Pay-to-Play: The New Social Media Marketing Norm

There was a time when you wouldn’t think of paying to have your Tweets or Facebook posts seen by your own fans or followers. Social media marketing is an industry that is so young but constantly evolving and we all saw the writing on the wall that social networks would eventually have to find a way to become profitable.  So it should come as no surprise that pay-to-play has become the norm for social media marketing.


When Facebook went public they had to generate a profit to appease their investors. This meant that changing their algorithms would bring relevant content to the viewer as well as boosting their profits.  It was only a matter of time that Twitter would follow suit: They changed their timeline to show top tweets first rather than in reverse chronological order.  All of this meant that organic posts would not have the reach they once had and appearing on your fan’s newsfeed was becoming a distant memory.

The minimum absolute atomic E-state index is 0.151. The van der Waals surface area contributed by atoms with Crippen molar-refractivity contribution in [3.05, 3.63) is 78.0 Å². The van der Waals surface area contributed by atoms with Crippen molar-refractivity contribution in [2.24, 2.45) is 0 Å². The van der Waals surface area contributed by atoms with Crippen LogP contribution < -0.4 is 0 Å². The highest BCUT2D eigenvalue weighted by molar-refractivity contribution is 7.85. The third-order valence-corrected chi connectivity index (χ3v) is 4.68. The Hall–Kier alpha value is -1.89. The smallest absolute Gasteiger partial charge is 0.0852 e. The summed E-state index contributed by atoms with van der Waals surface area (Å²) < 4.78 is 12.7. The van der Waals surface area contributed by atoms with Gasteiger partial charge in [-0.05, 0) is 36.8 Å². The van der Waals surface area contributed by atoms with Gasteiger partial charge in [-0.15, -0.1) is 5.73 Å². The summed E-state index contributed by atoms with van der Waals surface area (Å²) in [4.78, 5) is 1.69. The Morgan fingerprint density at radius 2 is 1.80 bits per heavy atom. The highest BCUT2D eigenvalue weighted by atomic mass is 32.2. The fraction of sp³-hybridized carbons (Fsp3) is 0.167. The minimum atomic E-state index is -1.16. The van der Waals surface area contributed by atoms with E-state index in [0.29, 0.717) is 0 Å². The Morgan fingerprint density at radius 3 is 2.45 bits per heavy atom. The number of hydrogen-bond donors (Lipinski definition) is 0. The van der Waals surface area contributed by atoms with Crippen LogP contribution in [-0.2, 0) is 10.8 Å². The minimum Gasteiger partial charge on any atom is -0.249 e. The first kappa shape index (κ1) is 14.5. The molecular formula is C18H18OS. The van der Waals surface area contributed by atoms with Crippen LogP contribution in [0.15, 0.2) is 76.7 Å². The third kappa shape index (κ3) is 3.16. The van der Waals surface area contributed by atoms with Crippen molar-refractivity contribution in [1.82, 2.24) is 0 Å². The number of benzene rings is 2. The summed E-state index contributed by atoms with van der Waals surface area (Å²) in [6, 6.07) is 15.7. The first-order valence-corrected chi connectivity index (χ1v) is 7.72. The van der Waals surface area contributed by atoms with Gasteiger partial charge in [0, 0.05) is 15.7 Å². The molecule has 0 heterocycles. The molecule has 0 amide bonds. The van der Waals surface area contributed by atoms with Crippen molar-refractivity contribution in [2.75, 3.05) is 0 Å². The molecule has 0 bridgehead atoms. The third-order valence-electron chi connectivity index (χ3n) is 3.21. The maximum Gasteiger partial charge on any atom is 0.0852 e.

As social media marketing becomes more prevalent in every marketer’s plans, the need for that visibility, exposure, engagement and growth raised the bar. Without a clear measurable it is difficult to determine success. The question becomes, how do you measure ROI on a system that is all about creating relationships, building loyalty and extending brand reach? It must begin somewhere.


It has become evident that organic social media posts are valuable for providing good content that can keep a viewers attention. The tide has changed because now you must find the viewers who might be interested in what you have to say and share.  When boosting a Facebook post, you effectively showcase your content to those who might enjoy seeing them, allowing those viewers a chance to participate, engage, try or buy.


The tides are changing for social media. Hotels need to open their coffers and budget social media costs into their financial planning. Gone are the days where organic social media posts drive traffic to your product. Want real results from social? Start planning, budgeting and paying.